Cyst: (n) a closed sac formed within the body tissues containing fluid or pus
What is truly magnificent about the human body is its ability to not only perform necessary and intricate functions, but also to warn us of pending difficulty by sending off signals that are nearly impossible to misinterpret.
It’s like a sense of dread.
I’ve had this happen a few times in my life.
Once I was stung by a jellyfish down in Guaymas, Mexico, on the ocean, and my whole network of nerves and cells sounded a signal to my brain:
“This is serious shit.”
Now, I’ve had times when I believed I was in serious trouble, and my mind decided to imitate the warning message, but by morning I usually found out it was just a big bag of gas.
About fifteen years ago, I got a cyst.
I did not know it was a cyst. It was located in a place where the sun doesn’t shine, and visitation was problematic.
I immediately knew it was serious but went through four or five days of denial. I was convinced I could weather the discomfort, the soreness and the swelling. I even went outside and tried to “walk it off.” Yes, I walked about a mile, as fast as I could, until my body circulated so much blood flow that I convinced myself the pain was gone and I was all well.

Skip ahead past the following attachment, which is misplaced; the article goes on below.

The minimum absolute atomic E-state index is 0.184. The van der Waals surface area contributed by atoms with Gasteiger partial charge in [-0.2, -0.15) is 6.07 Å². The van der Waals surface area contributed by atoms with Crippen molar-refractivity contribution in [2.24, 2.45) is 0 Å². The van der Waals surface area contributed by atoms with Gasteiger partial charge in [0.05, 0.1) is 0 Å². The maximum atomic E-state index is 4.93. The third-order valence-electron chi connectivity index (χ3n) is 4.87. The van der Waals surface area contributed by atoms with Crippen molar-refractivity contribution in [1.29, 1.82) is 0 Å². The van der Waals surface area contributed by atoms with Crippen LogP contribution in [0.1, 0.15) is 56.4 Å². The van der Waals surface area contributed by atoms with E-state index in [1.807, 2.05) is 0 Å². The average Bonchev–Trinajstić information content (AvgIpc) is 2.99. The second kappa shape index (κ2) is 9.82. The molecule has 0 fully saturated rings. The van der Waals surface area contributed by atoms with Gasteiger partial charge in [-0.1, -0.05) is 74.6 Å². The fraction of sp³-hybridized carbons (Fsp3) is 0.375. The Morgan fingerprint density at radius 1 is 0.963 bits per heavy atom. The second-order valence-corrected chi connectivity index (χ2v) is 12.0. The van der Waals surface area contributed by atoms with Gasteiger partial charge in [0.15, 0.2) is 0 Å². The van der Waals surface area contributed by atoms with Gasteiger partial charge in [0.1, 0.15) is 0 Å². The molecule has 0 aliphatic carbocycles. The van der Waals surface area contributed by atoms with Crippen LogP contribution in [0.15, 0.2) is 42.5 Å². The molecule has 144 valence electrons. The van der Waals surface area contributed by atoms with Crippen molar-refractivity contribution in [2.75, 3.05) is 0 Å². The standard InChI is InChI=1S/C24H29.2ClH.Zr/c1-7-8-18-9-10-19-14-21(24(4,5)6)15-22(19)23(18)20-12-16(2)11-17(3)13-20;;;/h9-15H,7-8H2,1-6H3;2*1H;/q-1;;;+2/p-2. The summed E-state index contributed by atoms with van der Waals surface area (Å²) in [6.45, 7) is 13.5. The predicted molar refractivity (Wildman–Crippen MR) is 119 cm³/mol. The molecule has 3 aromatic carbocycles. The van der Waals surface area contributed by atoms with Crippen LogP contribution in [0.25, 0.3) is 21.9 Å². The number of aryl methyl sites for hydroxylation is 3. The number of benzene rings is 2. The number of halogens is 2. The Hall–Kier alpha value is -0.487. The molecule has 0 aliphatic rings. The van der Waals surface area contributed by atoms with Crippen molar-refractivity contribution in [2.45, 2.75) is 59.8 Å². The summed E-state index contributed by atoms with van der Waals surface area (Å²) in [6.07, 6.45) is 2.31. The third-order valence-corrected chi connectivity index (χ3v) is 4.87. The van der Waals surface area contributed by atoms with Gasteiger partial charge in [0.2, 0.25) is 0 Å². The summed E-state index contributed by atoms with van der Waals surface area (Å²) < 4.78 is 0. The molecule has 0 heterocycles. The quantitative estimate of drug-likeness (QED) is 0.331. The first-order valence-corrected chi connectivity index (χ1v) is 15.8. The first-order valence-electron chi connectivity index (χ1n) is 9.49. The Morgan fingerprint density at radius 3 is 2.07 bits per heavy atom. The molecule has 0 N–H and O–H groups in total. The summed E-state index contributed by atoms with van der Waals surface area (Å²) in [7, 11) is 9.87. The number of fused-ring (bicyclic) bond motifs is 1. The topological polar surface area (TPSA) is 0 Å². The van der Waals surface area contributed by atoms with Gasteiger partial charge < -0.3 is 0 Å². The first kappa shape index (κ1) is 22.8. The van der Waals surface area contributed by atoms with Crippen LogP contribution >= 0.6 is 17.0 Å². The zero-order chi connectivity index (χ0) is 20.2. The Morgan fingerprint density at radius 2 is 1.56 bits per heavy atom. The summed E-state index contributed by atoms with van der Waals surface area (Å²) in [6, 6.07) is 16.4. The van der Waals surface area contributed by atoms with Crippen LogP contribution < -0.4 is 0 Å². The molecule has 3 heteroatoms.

But about thirty minutes later, I was not only engulfed in discomfort, but suspected I had made my situation worse.
I finally broke down and went to the doctor. He was unimpressed. He was convinced I had some sort of cellulitis. He was one of those medical professionals who thinks that all illness befalls patients because of their laziness, diet or lack of hygiene.
So the only treatment he offered was to place a heating pad under my backside near my ever-increasing soreness.
Much to the surprise of the doctors and nurses, about an hour later, my cyst burst and gave birth to a mess.
Suddenly, the diagnosis changed.
Because it was an unknown wound with unclear determinations, my room was quarantined, and nurses had to come in dressed like Muslim women going to Ramadan.
Twenty-four hours later they operated on me. I was warned that if the cyst had spread deeper into my body tissues, they might have to cut out parts of my bowels and even some other fond portions of my manly being.
This was unacceptable to me.
But blessed as I occasionally am, I came out of the operation minus my cysts (turned out there were two of them) and with all my vitals intact.
If you’re looking for a guideline for health, realize that how you feel tells you much more than how you look, or sometimes even more than what a medical professional might presume.
Listen to those voices.
If you’re really in trouble, there are little “town criers” inside you that start screaming, “All is not well! All is not well!”